Big Oil is finally contemplating the unthinkable, and until recently what was also unimaginable for them.
What if every car solar across the globe was an electric vehicle? What would that do to their trillion-dollar business model?
Well, they’ve looked at it. They’ve crunched the numbers. But they are not telling.
At least that is the sense you get BP’s latest Energy Outlook, now a major annual event that gives an insight into how quickly Big Oil is prepared to concede that the energy transition will occur.
Because of who they are, and what’s at stake, you can reliably assume that the predicted transition would never be too quick to scare off their investors. And that holds true in this latest edition.
Still, the latest BP Energy Outlook ponders this very question: What if – in 2040 – internal combustion engines were banned across the world and every car was electric?
It’s a scenario that is a decade late from some analysts, such as Stanford University’s Tony Seba, but the fact that it is being considered at all tells you why BP is already starting to roll out EV charging stations across its petrol station network in the UK.
What did BP find with a zero-ICE (internal combustion engine) scenario? Well, to the relief of their shareholders, not much.
BP says that oil demand would be affected, and total oil consumption would fall by more than half to 8 million barrels of oil per day from 18mb/d – a loss of only 10 per cent of total worldwide oil demand.
But here’s the thing. BP only considered the impact up until the ban, which is why that green line in that top graph doesn’t go down much.
It is hanging on to the fact that if a ban is imposed in 2040, then up until that point, at least one third of the fleet would still be petrol or diesel.
And the impact would surely be felt after the ban. At least they conceded that there would be such a thing as peak oil demand, even if it is seen to arrive two decades later than most others.
But here’s another important point. BP also did not consider was the electrification of other transport either, some of which, like trucks, – hello Tesla Semi – is likely to occur much more quickly because the economics, particularly for fleet operators, are so overwhelming.
Like so many of these scenarios, from other Big Oil companies, to major coal corporations and the International Energy Agency, these forecasts are designed so as not to frighten the horses.
BP’s base scenario, now called Evolving Transition (ET) is – like so many from interests that represent or have close ties to the fossil fuels industry – based around the assumption that the world does little to reduce emissions.
Indeed, in BP’s ET scenario, overall emissions rise 10 per cent by 2040. And for that reason, they are unacceptable.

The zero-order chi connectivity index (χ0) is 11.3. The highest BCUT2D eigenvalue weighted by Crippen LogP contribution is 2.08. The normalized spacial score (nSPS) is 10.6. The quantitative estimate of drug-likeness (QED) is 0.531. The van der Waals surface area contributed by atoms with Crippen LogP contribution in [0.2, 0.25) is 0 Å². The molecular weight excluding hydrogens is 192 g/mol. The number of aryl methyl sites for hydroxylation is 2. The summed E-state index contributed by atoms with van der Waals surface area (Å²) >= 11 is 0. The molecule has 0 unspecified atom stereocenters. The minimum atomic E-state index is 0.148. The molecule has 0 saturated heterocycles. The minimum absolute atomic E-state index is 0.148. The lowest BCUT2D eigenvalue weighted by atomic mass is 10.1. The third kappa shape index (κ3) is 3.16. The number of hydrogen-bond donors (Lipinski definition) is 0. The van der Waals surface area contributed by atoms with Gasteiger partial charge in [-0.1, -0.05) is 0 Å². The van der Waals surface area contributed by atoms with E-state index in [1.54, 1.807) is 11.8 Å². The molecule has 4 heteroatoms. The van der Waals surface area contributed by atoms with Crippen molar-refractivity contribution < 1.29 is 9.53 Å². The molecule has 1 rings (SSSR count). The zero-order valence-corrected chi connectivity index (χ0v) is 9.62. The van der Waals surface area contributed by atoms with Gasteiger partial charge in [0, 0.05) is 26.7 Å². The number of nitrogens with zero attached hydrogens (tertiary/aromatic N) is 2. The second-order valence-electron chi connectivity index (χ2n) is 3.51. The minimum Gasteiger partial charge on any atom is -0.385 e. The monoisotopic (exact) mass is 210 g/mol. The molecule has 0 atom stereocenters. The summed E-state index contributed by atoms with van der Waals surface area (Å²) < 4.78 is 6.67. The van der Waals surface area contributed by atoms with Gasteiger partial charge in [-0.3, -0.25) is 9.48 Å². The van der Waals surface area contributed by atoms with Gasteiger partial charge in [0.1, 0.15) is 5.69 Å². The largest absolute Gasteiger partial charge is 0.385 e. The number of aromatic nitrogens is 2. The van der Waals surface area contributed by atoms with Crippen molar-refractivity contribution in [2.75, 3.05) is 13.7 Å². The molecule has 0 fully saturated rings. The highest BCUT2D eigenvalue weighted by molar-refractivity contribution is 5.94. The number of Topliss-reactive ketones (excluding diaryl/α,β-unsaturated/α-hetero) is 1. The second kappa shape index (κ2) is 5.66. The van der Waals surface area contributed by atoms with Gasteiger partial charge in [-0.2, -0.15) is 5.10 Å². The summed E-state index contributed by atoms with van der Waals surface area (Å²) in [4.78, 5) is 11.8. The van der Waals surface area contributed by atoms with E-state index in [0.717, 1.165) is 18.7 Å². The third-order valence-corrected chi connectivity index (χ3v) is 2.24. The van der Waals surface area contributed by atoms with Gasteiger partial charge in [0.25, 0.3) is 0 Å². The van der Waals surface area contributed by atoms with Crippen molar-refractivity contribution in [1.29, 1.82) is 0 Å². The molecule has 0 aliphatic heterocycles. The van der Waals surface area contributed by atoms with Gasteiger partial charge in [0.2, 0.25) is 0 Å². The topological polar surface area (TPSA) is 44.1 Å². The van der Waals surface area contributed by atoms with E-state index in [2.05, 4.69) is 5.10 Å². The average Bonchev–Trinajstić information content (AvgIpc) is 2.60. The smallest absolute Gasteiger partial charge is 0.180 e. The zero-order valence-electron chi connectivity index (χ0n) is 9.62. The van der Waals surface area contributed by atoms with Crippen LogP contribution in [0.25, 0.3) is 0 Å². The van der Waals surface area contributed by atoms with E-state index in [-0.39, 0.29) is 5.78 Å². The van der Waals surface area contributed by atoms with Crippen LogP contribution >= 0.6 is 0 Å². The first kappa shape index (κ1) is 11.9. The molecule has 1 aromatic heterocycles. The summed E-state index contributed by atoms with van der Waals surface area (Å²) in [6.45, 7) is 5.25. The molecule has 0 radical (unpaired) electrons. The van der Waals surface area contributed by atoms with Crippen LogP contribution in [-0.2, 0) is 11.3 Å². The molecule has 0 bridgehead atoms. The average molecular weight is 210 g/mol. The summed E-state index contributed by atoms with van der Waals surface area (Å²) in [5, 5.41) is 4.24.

BP entertains a couple of other scenarios, an FT (fast transition) and an EFT (extra fast transition). What is fascinating, however, is the changes that BP is making to its forecasts.
Over the last few years, it has significantly upgraded its estimates for EVs, for wind and solar, and downgraded its assumptions on oil (only slightly) and coal (quite a lot).
It even concedes Stanford Uni’s Seba’s projections that much of the change in the future of road transportation would be driven by autonomous driving and shared vehicles.
This is Seba’s central thesis, see our story Death spiral for cars: By 2030, you probably won’t own one. His suggestion that most people may not own their own car horrified Trump’s America, you can read the comments to the article).
BP sees the trend (see the graph above), but expects it (read, wants it) to be slower than suggested by Seba.
But it’s interesting that BP accepts kilometres travelled by EVs will be 30 per cent, more than double the share of actual EVs, because of the greater use of shared autonomous driving. That looks like being a game changer.
Carbon Brief did an interesting analysis, pointing out that the main scenario in BP Energy Outlook shows renewables rising four-fold to 2,000 million tonnes of oil equivalent (Mtoe) by 2035. This is an upwards revision of around 400Mtoe compared to last year’s main forecast.
The projections also show, for the first time, global oil demand peaking by 2040. And it projects coal will peak before 2030, an even earlier projection than it gave last year. These graphs – above and below – shows how the BP estimates have evolved since 2011. The red line is the latest.
Giles Parkinson is a journalist of 30 years experience, a former Business Editor and Deputy Editor of the Financial Review, a columnist for The Bulletin magazine and The Australian, and the former editor of Climate Spectator.